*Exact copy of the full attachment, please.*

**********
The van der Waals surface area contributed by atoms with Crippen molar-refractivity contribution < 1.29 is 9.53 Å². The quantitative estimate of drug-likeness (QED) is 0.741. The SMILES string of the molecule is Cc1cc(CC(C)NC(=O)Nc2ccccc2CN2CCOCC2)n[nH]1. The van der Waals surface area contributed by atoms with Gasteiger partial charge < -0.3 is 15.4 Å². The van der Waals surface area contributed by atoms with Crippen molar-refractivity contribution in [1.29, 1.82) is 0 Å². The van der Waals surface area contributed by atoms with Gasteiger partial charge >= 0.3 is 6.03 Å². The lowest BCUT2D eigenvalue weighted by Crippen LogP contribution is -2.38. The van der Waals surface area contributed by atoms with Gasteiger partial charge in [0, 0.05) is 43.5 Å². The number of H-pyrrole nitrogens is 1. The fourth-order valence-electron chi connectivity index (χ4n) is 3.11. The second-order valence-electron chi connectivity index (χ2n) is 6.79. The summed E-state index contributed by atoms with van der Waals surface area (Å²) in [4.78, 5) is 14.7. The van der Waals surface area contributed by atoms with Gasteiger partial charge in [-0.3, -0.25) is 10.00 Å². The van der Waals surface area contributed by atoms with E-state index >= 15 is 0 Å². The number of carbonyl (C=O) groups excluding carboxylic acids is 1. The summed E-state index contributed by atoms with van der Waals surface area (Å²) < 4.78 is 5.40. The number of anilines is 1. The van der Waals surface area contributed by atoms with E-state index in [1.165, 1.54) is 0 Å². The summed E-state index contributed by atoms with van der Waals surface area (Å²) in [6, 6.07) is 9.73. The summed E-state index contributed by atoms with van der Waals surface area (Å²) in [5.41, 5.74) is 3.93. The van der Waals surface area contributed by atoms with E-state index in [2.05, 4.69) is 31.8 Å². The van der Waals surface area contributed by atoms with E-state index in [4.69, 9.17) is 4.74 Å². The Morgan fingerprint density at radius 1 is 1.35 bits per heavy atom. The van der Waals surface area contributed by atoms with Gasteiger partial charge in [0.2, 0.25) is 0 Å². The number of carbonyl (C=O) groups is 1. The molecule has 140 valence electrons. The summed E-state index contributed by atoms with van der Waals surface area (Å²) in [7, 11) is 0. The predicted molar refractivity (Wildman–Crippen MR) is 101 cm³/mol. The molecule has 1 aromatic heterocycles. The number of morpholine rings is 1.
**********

The van der Waals surface area contributed by atoms with Crippen molar-refractivity contribution < 1.29 is 9.53 Å². The quantitative estimate of drug-likeness (QED) is 0.741. The SMILES string of the molecule is Cc1cc(CC(C)NC(=O)Nc2ccccc2CN2CCOCC2)n[nH]1. The van der Waals surface area contributed by atoms with Gasteiger partial charge < -0.3 is 15.4 Å². The van der Waals surface area contributed by atoms with Crippen molar-refractivity contribution in [1.29, 1.82) is 0 Å². The van der Waals surface area contributed by atoms with Gasteiger partial charge >= 0.3 is 6.03 Å². The lowest BCUT2D eigenvalue weighted by Crippen LogP contribution is -2.38. The van der Waals surface area contributed by atoms with Gasteiger partial charge in [0, 0.05) is 43.5 Å². The number of H-pyrrole nitrogens is 1. The fourth-order valence-electron chi connectivity index (χ4n) is 3.11. The second-order valence-electron chi connectivity index (χ2n) is 6.79. The summed E-state index contributed by atoms with van der Waals surface area (Å²) in [4.78, 5) is 14.7. The van der Waals surface area contributed by atoms with Gasteiger partial charge in [-0.3, -0.25) is 10.00 Å². The van der Waals surface area contributed by atoms with E-state index >= 15 is 0 Å². The number of carbonyl (C=O) groups excluding carboxylic acids is 1. The summed E-state index contributed by atoms with van der Waals surface area (Å²) < 4.78 is 5.40. The number of anilines is 1. The van der Waals surface area contributed by atoms with E-state index in [1.165, 1.54) is 0 Å². The summed E-state index contributed by atoms with van der Waals surface area (Å²) in [6, 6.07) is 9.73. The summed E-state index contributed by atoms with van der Waals surface area (Å²) in [5.41, 5.74) is 3.93. The van der Waals surface area contributed by atoms with E-state index in [2.05, 4.69) is 31.8 Å². The van der Waals surface area contributed by atoms with E-state index in [4.69, 9.17) is 4.74 Å². The Morgan fingerprint density at radius 1 is 1.35 bits per heavy atom. The van der Waals surface area contributed by atoms with Gasteiger partial charge in [0.2, 0.25) is 0 Å². The number of carbonyl (C=O) groups is 1. The molecule has 140 valence electrons. The summed E-state index contributed by atoms with van der Waals surface area (Å²) in [7, 11) is 0. The predicted molar refractivity (Wildman–Crippen MR) is 101 cm³/mol. The molecule has 1 aromatic heterocycles. The number of morpholine rings is 1.